Younger persons (< 30 years) may have less pain interference at one and at two years post-injury than older persons (> 60 years).
Previous reports of pain interference after SCI, irrespective of age, may be predictive of later pain interference.
Persons with SCI may have reduced lung capacity compared to able-bodied controls, but this reduction is due to SCI and not aging.
Sleep disordered breathing may increase or persist with the aging process in persons with SCI.
Seated breathing patterns after tetraplegia are compromised early post-injury but recover over time.
Adults who are older (50 years +) and ventilator dependent have a higher mortality rate and lower weaning rate than adults who are younger and who are ventilator dependent.
Males with SCI have higher levels of collagen metabolite, glu-gal Hyl, than the able-bodied population, which may be a sign of premature aging of the skin. Further work is needed to conclusively demonstrate this.
Behavioural factors play a stronger role in the development of pressure ulcers in persons with SCI than either age or years post injury.
Genitourinary and Gastrointestinal
Various bladder management techniques (indwelling catheterization versus intermittent catheterization) may not impact renal functioning in persons with SCI over time.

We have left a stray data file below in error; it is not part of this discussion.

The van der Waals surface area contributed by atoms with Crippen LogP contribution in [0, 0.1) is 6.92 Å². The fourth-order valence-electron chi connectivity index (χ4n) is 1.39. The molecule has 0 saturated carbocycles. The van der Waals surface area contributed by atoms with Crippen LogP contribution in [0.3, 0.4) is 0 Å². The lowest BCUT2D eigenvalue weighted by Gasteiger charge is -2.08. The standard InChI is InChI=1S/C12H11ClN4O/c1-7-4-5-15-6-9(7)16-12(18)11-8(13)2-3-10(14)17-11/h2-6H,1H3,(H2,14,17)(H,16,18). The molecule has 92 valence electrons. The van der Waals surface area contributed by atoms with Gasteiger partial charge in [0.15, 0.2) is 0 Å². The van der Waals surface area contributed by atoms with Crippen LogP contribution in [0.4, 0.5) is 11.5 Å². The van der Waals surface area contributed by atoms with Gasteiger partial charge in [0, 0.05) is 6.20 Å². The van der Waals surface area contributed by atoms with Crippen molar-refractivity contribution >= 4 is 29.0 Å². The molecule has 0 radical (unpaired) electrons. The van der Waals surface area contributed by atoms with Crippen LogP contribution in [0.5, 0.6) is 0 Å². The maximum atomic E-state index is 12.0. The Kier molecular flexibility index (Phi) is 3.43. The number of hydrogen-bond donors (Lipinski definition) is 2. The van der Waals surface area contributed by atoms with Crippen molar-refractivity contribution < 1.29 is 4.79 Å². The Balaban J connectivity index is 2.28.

Repeated episodes of vesicoureteral reflux can cause kidney damage as early as four years post-injury.
After SCI, renal plasma flow declines until 10 years post-injury, at which time, a slight reversal occurs.
Age of onset may play a role in minimizing renal decline; adults who are under 20 and older than 50 have comparable renal functioning to the able-bodied population, but those between 20 and 50 years of age have impaired functioning.
Bowel incontinence increased with age in the able-bodied population but does not change in persons with SCI.
Persons with SCI may experience an increase in constipation-related symptoms and decrease in fecal incontinence over time.
Level of injury, and not age or years post-injury, plays a primary role in the extent of bowel dysfunction.
Secondary Complications of Multiple Systems
Fatigue and the need for physical assistance may increase over time with SCI.
The number of secondary health complications increases with more years post injury.
The incidence and severity of UTIs decrease over time in persons with SCI but prevalence of pressure sores remains stable.
The co-occurrence of pain and depression is common in persons who have lived with SCI for many years.
Functional independence decreases with more years post injury.
Quality of Life and Community Reintegration
Selected domains of life satisfaction (i.e., social life and sex life) may decline as one ages with a SCI. Other domains (i.e., employment and finances) may improve as one ages with a SCI. It may be that these changes in satisfaction of certain domains are comparable to changes in the general population.
Changes in environmental factors over time (i.e., economics; technology) may influence QoL in persons with SCI rather than the aging process per se.
Community participation may decline with age after SCI. However, these changes in community participation may be similar to the aging general population.
Individuals with new SCI (i.e. ≤ 5YPI) consistently report improvements to their QoL, whereas, individuals with longer term SCI consistently report high and stable QoL over time.
Age of SCI-onset may be an influential factor on life satisfaction.
Previous perceptions of life satisfaction may be predictive of later perceptions of life satisfaction.
Aging has greater influence on self-rated health in people with SCI than those without a SCI.